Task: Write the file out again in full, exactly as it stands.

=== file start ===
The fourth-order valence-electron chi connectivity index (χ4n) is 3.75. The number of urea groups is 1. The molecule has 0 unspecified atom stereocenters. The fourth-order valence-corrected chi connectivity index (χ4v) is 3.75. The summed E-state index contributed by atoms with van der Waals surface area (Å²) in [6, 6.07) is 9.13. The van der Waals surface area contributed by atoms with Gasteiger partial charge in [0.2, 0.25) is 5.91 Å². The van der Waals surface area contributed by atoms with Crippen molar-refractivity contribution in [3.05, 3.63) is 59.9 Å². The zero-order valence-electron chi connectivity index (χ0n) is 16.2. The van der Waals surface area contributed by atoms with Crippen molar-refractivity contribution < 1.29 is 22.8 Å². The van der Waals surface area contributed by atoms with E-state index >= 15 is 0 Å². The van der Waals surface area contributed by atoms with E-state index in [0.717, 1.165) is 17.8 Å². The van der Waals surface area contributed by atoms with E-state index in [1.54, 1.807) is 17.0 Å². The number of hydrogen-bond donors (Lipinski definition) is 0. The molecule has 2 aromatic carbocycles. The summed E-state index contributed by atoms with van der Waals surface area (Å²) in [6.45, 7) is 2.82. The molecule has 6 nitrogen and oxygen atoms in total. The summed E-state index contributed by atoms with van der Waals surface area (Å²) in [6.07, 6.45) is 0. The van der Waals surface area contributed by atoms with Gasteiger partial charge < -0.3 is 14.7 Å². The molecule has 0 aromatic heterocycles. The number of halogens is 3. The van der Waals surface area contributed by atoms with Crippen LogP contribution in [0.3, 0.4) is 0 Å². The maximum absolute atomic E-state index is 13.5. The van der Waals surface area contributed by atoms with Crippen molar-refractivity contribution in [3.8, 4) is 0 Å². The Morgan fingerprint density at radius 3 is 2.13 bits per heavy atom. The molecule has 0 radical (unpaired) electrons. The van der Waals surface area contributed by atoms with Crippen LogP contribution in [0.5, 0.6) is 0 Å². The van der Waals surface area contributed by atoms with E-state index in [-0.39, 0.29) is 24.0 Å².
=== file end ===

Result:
The fourth-order valence-electron chi connectivity index (χ4n) is 3.75. The number of urea groups is 1. The molecule has 0 unspecified atom stereocenters. The fourth-order valence-corrected chi connectivity index (χ4v) is 3.75. The summed E-state index contributed by atoms with van der Waals surface area (Å²) in [6, 6.07) is 9.13. The van der Waals surface area contributed by atoms with Gasteiger partial charge in [0.2, 0.25) is 5.91 Å². The van der Waals surface area contributed by atoms with Crippen molar-refractivity contribution in [3.05, 3.63) is 59.9 Å². The zero-order valence-electron chi connectivity index (χ0n) is 16.2. The van der Waals surface area contributed by atoms with Crippen molar-refractivity contribution < 1.29 is 22.8 Å². The van der Waals surface area contributed by atoms with E-state index >= 15 is 0 Å². The van der Waals surface area contributed by atoms with E-state index in [0.717, 1.165) is 17.8 Å². The van der Waals surface area contributed by atoms with E-state index in [1.54, 1.807) is 17.0 Å². The number of hydrogen-bond donors (Lipinski definition) is 0. The molecule has 2 aromatic carbocycles. The summed E-state index contributed by atoms with van der Waals surface area (Å²) in [6.45, 7) is 2.82. The molecule has 6 nitrogen and oxygen atoms in total. The summed E-state index contributed by atoms with van der Waals surface area (Å²) in [6.07, 6.45) is 0. The van der Waals surface area contributed by atoms with Gasteiger partial charge < -0.3 is 14.7 Å². The molecule has 0 aromatic heterocycles. The number of halogens is 3. The van der Waals surface area contributed by atoms with Crippen LogP contribution in [0.3, 0.4) is 0 Å². The maximum absolute atomic E-state index is 13.5. The van der Waals surface area contributed by atoms with Crippen molar-refractivity contribution in [3.8, 4) is 0 Å². The Morgan fingerprint density at radius 3 is 2.13 bits per heavy atom. The molecule has 0 radical (unpaired) electrons. The van der Waals surface area contributed by atoms with Crippen LogP contribution in [0.5, 0.6) is 0 Å². The van der Waals surface area contributed by atoms with E-state index in [-0.39, 0.29) is 24.0 Å².